The City can and must strengthen its hand to get a successful Brexit deal

The City can and must strengthen its hand to get a successful Brexit deal

Unilateral actions that change the potential outcome for the other side in a negotiation can make your preferred outcome more attractive to them. If the Government rapidly and credibly commits to a pro-growth agenda for the financial services industry, then the EU’s best strategy will be to seek an accommodation with it.

In 1519 Hernán Cortés landed in Mexico with just 600 men, 16 horses and 11 boats. With this small force, he managed to wrest control of the Yucatán Peninsula from the Aztecs where, for many years prior, far better resourced attempts had failed. He did so by burning his boats.

Until then, the Aztecs had been able to view a “no-deal” scenario as one where the Conquistadors could be bruised in battle before retreating to their boats to flee home. Now, however, a “no-deal” scenario would entail a much longer and more costly fight. Cortés had made a big show of burning his boats, so that the Aztecs would be sure to know it. The Aztecs’ “no-deal” pay-off was thus made less attractive and they retreated, setting in motion the Spanish conquest of Mexico.

In our recent paper, Liquidity and Brexit – The currency of negotiation for financial services, the Financial Services Negotiation Forum proposes some less drastic ways that the Government can use a similar approach to improve its negotiating position over financial services.

The paper starts by recognising that the EU is incentivised to compete with the City because the EU prioritises its social and political goals, while the UK is focusing largely on the commercial and economic aspects of the relationship. Put another way, we are negotiating over apples while they are more concerned about pears. This is despite the significant economic costs that would be faced by the EU if the negotiations failed. The effect of this disconnect is compounded as any economic loss for the EU will be dispersed across its citizens and corporates, whereas the impact of a “no-deal” would be more concentrated and noticeable for the UK, given our relative strength in financial services.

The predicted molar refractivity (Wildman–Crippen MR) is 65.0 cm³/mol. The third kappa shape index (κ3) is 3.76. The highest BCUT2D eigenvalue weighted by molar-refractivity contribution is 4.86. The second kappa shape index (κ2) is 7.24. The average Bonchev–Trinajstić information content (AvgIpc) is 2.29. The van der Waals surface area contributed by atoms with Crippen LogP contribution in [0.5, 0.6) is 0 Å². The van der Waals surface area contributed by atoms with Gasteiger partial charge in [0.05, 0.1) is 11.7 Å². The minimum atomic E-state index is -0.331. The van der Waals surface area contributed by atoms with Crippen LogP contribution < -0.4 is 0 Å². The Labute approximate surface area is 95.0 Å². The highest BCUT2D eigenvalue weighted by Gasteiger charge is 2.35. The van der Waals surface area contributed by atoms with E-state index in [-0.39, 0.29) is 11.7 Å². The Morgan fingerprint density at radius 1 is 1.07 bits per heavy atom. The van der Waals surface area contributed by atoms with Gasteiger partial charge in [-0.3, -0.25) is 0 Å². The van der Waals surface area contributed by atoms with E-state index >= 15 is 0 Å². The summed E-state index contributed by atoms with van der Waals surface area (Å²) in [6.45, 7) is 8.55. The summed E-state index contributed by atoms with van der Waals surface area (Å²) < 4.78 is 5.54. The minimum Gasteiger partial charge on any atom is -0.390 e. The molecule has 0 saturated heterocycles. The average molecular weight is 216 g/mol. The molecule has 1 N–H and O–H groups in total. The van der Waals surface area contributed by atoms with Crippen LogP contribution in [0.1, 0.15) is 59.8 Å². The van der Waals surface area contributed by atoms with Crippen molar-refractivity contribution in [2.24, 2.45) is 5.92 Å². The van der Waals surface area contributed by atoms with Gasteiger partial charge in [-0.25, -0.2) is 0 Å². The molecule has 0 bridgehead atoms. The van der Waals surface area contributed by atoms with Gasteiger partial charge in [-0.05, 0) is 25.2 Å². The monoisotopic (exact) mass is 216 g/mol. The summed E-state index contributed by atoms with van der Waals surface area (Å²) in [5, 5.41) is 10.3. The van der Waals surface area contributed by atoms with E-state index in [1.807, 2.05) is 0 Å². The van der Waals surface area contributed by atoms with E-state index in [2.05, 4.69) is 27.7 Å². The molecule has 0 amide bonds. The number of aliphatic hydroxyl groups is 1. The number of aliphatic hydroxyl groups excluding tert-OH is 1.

However, there are steps that the UK can take to affect the EU’s “no-deal” pay-off and make an accommodation more attractive. The UK’s dominance in liquidity is driven by the network effect (where the value of the network increases with the number of people using it), product availability (and product innovation) and a cost advantage (the result of economies of scale and a deep learning curve). These form a formidable competitive advantage and overcoming it will require, amongst other things, the EU to complete Capital Markets Union (a difficult and time-consuming task even before the UK voted to leave). This will give the UK time to bolster its position. However, in order for any bolstering to influence the negotiation, the Government must act now.

In particular, we noted that:

  • The UK can protect its current position by enabling EU institutions to “fast-track” a presence in the UK in order to maintain access to the liquidity here
  • The F4 Alliance – a proposal from the Swiss Bankers Association to pool ideas and resources across the UK, Switzerland, Singapore and Hong Kong – can be pursued to increase the pool of liquidity and strengthen our negotiating position regarding equivalence
  • A pro-growth agenda (which would include tasking regulators to promote growth alongside their existing responsibilities), accompanied by a tax and regulation regime that reduces barriers to entry for new entrants, will nurture innovation in products and services.

If the British Government rapidly and credibly commits to such an agenda, the EU’s “no deal” scenario is much less attractive to them and an accommodation becomes preferable.

Several potential solutions for accommodation (such as the ‘Triangulation approach‘ proposed by the FSNForum/Norton Rose Fulbright, or ‘Dual Regulation Coordination‘ proposed by the Legatum Institute) have already been mooted. These all ensure that the EU maintains access to the UK’s liquidity while providing it with an enhanced supervisory role in a way that could be acceptable to all parties. The UK and EU will both have been operating under MiFID II for over a year by the end of the negotiations. The practical barriers to an accommodation will be mainly political in nature.

This strategy differs from Cortés’ in one key aspect – there is no burning of the boats. Quite the opposite. All of the steps we mention could have been taken, in some form or other, even without a negotiation to contend with. They will prepare the City for the global challenges ahead, whatever the outcome of the negotiation.